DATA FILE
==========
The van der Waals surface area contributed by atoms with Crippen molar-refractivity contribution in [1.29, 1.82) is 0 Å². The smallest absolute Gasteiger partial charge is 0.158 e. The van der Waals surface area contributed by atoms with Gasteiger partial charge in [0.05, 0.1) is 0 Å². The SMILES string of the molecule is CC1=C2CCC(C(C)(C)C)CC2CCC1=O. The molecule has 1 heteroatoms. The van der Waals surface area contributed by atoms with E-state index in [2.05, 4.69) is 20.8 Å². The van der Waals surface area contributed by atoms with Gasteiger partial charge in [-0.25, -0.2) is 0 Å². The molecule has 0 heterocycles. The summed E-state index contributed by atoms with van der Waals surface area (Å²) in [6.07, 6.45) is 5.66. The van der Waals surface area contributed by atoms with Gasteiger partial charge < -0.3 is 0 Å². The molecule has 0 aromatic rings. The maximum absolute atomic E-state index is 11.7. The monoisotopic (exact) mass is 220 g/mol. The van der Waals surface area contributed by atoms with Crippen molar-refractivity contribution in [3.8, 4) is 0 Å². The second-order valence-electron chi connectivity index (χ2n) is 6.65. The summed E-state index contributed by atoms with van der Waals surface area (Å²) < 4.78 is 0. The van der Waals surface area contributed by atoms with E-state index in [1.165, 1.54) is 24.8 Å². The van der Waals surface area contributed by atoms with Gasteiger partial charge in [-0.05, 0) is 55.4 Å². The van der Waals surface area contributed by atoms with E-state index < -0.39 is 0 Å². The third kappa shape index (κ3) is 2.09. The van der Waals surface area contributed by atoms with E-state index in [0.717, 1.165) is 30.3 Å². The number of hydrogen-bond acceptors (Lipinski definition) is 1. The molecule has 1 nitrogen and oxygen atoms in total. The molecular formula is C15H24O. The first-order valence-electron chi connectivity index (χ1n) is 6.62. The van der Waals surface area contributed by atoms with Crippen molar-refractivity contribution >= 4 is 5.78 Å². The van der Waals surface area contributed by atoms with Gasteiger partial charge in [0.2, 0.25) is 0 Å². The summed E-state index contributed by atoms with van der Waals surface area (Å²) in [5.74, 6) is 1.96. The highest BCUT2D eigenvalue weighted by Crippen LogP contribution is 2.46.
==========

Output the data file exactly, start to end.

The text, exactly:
The van der Waals surface area contributed by atoms with Crippen molar-refractivity contribution in [1.29, 1.82) is 0 Å². The smallest absolute Gasteiger partial charge is 0.158 e. The van der Waals surface area contributed by atoms with Gasteiger partial charge in [0.05, 0.1) is 0 Å². The SMILES string of the molecule is CC1=C2CCC(C(C)(C)C)CC2CCC1=O. The molecule has 1 heteroatoms. The van der Waals surface area contributed by atoms with E-state index in [2.05, 4.69) is 20.8 Å². The van der Waals surface area contributed by atoms with Gasteiger partial charge in [-0.25, -0.2) is 0 Å². The molecule has 0 heterocycles. The summed E-state index contributed by atoms with van der Waals surface area (Å²) in [6.07, 6.45) is 5.66. The van der Waals surface area contributed by atoms with Gasteiger partial charge < -0.3 is 0 Å². The molecule has 0 aromatic rings. The maximum absolute atomic E-state index is 11.7. The monoisotopic (exact) mass is 220 g/mol. The van der Waals surface area contributed by atoms with Crippen molar-refractivity contribution in [3.8, 4) is 0 Å². The second-order valence-electron chi connectivity index (χ2n) is 6.65. The summed E-state index contributed by atoms with van der Waals surface area (Å²) < 4.78 is 0. The van der Waals surface area contributed by atoms with E-state index in [1.165, 1.54) is 24.8 Å². The van der Waals surface area contributed by atoms with Gasteiger partial charge in [-0.05, 0) is 55.4 Å². The van der Waals surface area contributed by atoms with E-state index < -0.39 is 0 Å². The third kappa shape index (κ3) is 2.09. The van der Waals surface area contributed by atoms with E-state index in [0.717, 1.165) is 30.3 Å². The number of hydrogen-bond acceptors (Lipinski definition) is 1. The molecule has 1 nitrogen and oxygen atoms in total. The molecular formula is C15H24O. The first-order valence-electron chi connectivity index (χ1n) is 6.62. The van der Waals surface area contributed by atoms with Crippen molar-refractivity contribution >= 4 is 5.78 Å². The van der Waals surface area contributed by atoms with Gasteiger partial charge in [0.2, 0.25) is 0 Å². The summed E-state index contributed by atoms with van der Waals surface area (Å²) in [5.74, 6) is 1.96. The highest BCUT2D eigenvalue weighted by Crippen LogP contribution is 2.46.